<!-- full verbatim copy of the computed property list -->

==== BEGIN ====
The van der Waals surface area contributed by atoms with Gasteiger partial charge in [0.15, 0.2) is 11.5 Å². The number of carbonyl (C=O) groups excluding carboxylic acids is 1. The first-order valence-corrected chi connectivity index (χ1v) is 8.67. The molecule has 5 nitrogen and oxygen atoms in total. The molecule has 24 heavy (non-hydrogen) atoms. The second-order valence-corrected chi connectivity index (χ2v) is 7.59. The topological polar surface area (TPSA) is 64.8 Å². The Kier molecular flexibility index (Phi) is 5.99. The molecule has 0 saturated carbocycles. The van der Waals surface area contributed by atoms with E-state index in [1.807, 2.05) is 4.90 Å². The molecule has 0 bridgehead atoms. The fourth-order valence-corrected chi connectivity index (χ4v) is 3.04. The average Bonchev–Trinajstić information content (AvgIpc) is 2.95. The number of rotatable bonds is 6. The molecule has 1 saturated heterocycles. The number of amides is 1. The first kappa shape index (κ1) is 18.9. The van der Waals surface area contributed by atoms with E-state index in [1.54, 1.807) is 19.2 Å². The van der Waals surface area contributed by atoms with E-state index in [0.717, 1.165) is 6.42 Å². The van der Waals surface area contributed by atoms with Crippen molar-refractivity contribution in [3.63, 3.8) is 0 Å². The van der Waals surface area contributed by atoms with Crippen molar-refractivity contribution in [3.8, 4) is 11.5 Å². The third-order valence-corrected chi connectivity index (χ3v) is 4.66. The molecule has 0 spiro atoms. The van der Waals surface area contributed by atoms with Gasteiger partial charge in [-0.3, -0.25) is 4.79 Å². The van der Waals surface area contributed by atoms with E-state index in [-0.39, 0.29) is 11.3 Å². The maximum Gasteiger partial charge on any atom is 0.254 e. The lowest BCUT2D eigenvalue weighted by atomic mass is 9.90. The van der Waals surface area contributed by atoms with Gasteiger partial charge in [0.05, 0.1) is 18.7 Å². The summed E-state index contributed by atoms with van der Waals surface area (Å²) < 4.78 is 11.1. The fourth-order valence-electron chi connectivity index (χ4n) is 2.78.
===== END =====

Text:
The van der Waals surface area contributed by atoms with Gasteiger partial charge in [0.15, 0.2) is 11.5 Å². The number of carbonyl (C=O) groups excluding carboxylic acids is 1. The first-order valence-corrected chi connectivity index (χ1v) is 8.67. The molecule has 5 nitrogen and oxygen atoms in total. The molecule has 24 heavy (non-hydrogen) atoms. The second-order valence-corrected chi connectivity index (χ2v) is 7.59. The topological polar surface area (TPSA) is 64.8 Å². The Kier molecular flexibility index (Phi) is 5.99. The molecule has 0 saturated carbocycles. The van der Waals surface area contributed by atoms with E-state index in [1.807, 2.05) is 4.90 Å². The molecule has 0 bridgehead atoms. The fourth-order valence-corrected chi connectivity index (χ4v) is 3.04. The average Bonchev–Trinajstić information content (AvgIpc) is 2.95. The number of rotatable bonds is 6. The molecule has 1 saturated heterocycles. The number of amides is 1. The first kappa shape index (κ1) is 18.9. The van der Waals surface area contributed by atoms with E-state index in [1.54, 1.807) is 19.2 Å². The van der Waals surface area contributed by atoms with E-state index in [0.717, 1.165) is 6.42 Å². The van der Waals surface area contributed by atoms with Crippen molar-refractivity contribution in [3.63, 3.8) is 0 Å². The van der Waals surface area contributed by atoms with Crippen molar-refractivity contribution in [3.8, 4) is 11.5 Å². The third-order valence-corrected chi connectivity index (χ3v) is 4.66. The molecule has 0 spiro atoms. The van der Waals surface area contributed by atoms with Gasteiger partial charge in [-0.3, -0.25) is 4.79 Å². The van der Waals surface area contributed by atoms with E-state index in [-0.39, 0.29) is 11.3 Å². The maximum Gasteiger partial charge on any atom is 0.254 e. The lowest BCUT2D eigenvalue weighted by atomic mass is 9.90. The van der Waals surface area contributed by atoms with Gasteiger partial charge in [0.05, 0.1) is 18.7 Å². The summed E-state index contributed by atoms with van der Waals surface area (Å²) < 4.78 is 11.1. The fourth-order valence-electron chi connectivity index (χ4n) is 2.78.